Title

Mega Sport and the Gentrification of Public Space

Date of Award

January 2015

Degree Type

Closed Access Thesis

Degree Name

Master of Science (MS)

Department

Justice Studies

First Advisor

Judah Schept

Department Affiliation

Justice Studies

Second Advisor

Kishonna L. Grey

Department Affiliation

Justice Studies

Third Advisor

Gary W. Potter

Department Affiliation

Justice Studies

Abstract

Capitalism is at the root of all current economic and social circumstances. As the public and private industry is driven towards the ever-increasing need to collect capital, we see the same increase in the exacerbated functions of free market economy by which they do so. Mega sporting events, like the Olympics, are integral to establishing strong footholds of economic prosperity that they bring to the multinational corporations. My goal is to link the underlying factors that cause the reconstruction of urban space and to shed light on the allure of such venues.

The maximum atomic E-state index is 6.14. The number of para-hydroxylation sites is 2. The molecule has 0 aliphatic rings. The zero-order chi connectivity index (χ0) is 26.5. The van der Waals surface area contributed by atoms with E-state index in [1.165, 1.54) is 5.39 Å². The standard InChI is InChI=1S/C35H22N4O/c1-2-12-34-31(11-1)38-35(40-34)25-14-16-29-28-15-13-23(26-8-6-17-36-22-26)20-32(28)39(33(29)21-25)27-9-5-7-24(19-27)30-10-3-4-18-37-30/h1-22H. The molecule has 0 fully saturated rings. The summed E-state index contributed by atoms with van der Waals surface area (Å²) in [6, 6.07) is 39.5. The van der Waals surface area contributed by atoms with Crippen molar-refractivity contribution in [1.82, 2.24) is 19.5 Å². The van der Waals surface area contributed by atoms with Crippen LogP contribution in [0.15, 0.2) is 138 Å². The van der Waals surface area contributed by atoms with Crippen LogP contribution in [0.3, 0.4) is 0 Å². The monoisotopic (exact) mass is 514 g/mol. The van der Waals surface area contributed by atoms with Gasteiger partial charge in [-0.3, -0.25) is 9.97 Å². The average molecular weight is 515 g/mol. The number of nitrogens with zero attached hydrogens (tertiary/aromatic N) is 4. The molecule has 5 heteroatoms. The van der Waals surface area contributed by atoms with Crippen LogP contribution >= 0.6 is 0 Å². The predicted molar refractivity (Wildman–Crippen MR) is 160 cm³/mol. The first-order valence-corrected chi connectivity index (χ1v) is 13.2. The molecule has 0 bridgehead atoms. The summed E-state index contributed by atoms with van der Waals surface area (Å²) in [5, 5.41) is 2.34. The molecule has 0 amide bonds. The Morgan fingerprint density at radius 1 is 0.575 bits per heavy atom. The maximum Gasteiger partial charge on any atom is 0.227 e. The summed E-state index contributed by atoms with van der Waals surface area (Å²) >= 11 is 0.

Each year the impact of the Super Bowl is felt all over the hosting city, whether it be economically, through social sentiment, or law enforcement engagements. With this study I hope to uncover the true impact of the Super Bowl, on the community and the lives of the people. As there are many avenues through which to examine this, I decided to focus on the impact that the Super Bowl has on gentrification through a critical lens, examining how neoliberalism, and capital accumulation shapes contemporary statecraft. For this study it is important to establish the context and conditions under which issues of urban regeneration, homelessness, and dispossession occur, as well as establishing the meaning behind adamant social gentrification. The purpose of this study is to gain an understanding of the political and economic patterns that characterize spatial cities, in particular the gentrification process as well as urban pacification. This paper analyzes and hopefully demonstrates how police and governmental power are mobilized to secure accumulation, to impose social control and to extend the power and arsenal of neoliberalism and the security state apparatus. Through mega sporting events, security and gentrification are not only integral to the perpetuation of contemporary statecraft but also central to further enabling and embedding private enterprise and capital flow. Additionally, the rhetoric and concept of securitization on its own becomes a method of enforcing power as it functions to both obscure and justify how these mega sporting events are ultimately projects of class power.

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